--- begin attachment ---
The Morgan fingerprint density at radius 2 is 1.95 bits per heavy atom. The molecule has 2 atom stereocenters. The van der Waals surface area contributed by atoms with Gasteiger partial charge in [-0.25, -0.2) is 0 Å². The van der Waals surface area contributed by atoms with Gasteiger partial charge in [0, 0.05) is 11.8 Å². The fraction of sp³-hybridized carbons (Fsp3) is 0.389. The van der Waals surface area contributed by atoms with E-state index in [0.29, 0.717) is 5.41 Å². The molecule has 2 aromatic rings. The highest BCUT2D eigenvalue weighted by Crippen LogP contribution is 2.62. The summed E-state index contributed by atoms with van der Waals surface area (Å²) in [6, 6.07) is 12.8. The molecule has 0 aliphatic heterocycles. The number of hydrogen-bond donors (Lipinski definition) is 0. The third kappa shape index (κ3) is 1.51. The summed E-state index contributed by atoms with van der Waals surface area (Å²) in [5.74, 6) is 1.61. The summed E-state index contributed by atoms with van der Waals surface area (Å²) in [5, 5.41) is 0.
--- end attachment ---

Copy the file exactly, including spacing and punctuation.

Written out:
The Morgan fingerprint density at radius 2 is 1.95 bits per heavy atom. The molecule has 2 atom stereocenters. The van der Waals surface area contributed by atoms with Gasteiger partial charge in [-0.25, -0.2) is 0 Å². The van der Waals surface area contributed by atoms with Gasteiger partial charge in [0, 0.05) is 11.8 Å². The fraction of sp³-hybridized carbons (Fsp3) is 0.389. The van der Waals surface area contributed by atoms with E-state index in [0.29, 0.717) is 5.41 Å². The molecule has 2 aromatic rings. The highest BCUT2D eigenvalue weighted by Crippen LogP contribution is 2.62. The summed E-state index contributed by atoms with van der Waals surface area (Å²) in [6, 6.07) is 12.8. The molecule has 0 aliphatic heterocycles. The number of hydrogen-bond donors (Lipinski definition) is 0. The third kappa shape index (κ3) is 1.51. The summed E-state index contributed by atoms with van der Waals surface area (Å²) in [5.74, 6) is 1.61. The summed E-state index contributed by atoms with van der Waals surface area (Å²) in [5, 5.41) is 0.